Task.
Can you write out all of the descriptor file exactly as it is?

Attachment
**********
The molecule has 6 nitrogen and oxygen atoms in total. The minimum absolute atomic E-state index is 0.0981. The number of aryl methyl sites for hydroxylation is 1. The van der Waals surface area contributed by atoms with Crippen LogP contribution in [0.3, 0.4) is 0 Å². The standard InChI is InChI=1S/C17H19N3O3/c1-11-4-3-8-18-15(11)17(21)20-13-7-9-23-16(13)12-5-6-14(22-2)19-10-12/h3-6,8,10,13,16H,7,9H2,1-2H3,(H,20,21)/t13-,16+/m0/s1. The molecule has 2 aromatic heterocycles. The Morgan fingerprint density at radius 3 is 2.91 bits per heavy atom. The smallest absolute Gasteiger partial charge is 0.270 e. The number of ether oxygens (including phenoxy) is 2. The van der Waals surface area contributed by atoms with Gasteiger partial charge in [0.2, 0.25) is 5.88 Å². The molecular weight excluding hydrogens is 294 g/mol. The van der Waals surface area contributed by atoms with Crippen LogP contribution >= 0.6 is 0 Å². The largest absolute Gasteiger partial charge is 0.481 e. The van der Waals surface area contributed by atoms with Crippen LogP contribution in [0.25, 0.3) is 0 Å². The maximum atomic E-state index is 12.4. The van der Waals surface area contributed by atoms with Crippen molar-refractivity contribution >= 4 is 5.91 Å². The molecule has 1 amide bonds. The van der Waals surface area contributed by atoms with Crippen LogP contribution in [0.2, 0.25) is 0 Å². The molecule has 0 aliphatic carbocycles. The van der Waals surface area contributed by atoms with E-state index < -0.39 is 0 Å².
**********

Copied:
The molecule has 6 nitrogen and oxygen atoms in total. The minimum absolute atomic E-state index is 0.0981. The number of aryl methyl sites for hydroxylation is 1. The van der Waals surface area contributed by atoms with Crippen LogP contribution in [0.3, 0.4) is 0 Å². The standard InChI is InChI=1S/C17H19N3O3/c1-11-4-3-8-18-15(11)17(21)20-13-7-9-23-16(13)12-5-6-14(22-2)19-10-12/h3-6,8,10,13,16H,7,9H2,1-2H3,(H,20,21)/t13-,16+/m0/s1. The molecule has 2 aromatic heterocycles. The Morgan fingerprint density at radius 3 is 2.91 bits per heavy atom. The smallest absolute Gasteiger partial charge is 0.270 e. The number of ether oxygens (including phenoxy) is 2. The van der Waals surface area contributed by atoms with Gasteiger partial charge in [0.2, 0.25) is 5.88 Å². The molecular weight excluding hydrogens is 294 g/mol. The van der Waals surface area contributed by atoms with Crippen LogP contribution >= 0.6 is 0 Å². The largest absolute Gasteiger partial charge is 0.481 e. The van der Waals surface area contributed by atoms with Crippen LogP contribution in [0.25, 0.3) is 0 Å². The maximum atomic E-state index is 12.4. The van der Waals surface area contributed by atoms with Crippen molar-refractivity contribution >= 4 is 5.91 Å². The molecule has 1 amide bonds. The van der Waals surface area contributed by atoms with Crippen LogP contribution in [0.2, 0.25) is 0 Å². The molecule has 0 aliphatic carbocycles. The van der Waals surface area contributed by atoms with E-state index < -0.39 is 0 Å².